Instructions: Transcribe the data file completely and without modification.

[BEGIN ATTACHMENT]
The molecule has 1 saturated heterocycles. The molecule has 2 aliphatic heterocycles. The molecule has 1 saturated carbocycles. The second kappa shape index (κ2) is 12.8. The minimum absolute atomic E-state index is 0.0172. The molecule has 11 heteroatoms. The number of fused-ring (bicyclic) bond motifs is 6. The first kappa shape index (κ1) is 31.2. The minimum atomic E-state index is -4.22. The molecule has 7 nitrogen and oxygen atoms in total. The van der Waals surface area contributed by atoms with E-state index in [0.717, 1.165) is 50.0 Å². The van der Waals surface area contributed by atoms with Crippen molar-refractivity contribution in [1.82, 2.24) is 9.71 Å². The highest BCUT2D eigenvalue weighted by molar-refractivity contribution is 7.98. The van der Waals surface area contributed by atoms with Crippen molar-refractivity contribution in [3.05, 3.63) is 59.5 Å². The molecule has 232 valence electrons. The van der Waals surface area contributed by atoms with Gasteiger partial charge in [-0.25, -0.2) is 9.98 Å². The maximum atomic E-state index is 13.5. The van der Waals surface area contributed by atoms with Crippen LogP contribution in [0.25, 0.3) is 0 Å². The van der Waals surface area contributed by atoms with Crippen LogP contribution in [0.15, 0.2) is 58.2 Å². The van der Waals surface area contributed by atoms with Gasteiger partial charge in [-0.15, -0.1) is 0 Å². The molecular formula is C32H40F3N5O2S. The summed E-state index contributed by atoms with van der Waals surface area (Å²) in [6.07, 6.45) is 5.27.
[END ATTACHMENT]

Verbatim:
The molecule has 1 saturated heterocycles. The molecule has 2 aliphatic heterocycles. The molecule has 1 saturated carbocycles. The second kappa shape index (κ2) is 12.8. The minimum absolute atomic E-state index is 0.0172. The molecule has 11 heteroatoms. The number of fused-ring (bicyclic) bond motifs is 6. The first kappa shape index (κ1) is 31.2. The minimum atomic E-state index is -4.22. The molecule has 7 nitrogen and oxygen atoms in total. The van der Waals surface area contributed by atoms with E-state index in [0.717, 1.165) is 50.0 Å². The van der Waals surface area contributed by atoms with Crippen molar-refractivity contribution in [1.82, 2.24) is 9.71 Å². The highest BCUT2D eigenvalue weighted by molar-refractivity contribution is 7.98. The van der Waals surface area contributed by atoms with Crippen molar-refractivity contribution in [3.05, 3.63) is 59.5 Å². The molecule has 232 valence electrons. The van der Waals surface area contributed by atoms with Gasteiger partial charge in [-0.25, -0.2) is 9.98 Å². The maximum atomic E-state index is 13.5. The van der Waals surface area contributed by atoms with Crippen LogP contribution in [0.25, 0.3) is 0 Å². The van der Waals surface area contributed by atoms with Crippen LogP contribution in [0.15, 0.2) is 58.2 Å². The van der Waals surface area contributed by atoms with Gasteiger partial charge in [-0.15, -0.1) is 0 Å². The molecular formula is C32H40F3N5O2S. The summed E-state index contributed by atoms with van der Waals surface area (Å²) in [6.07, 6.45) is 5.27.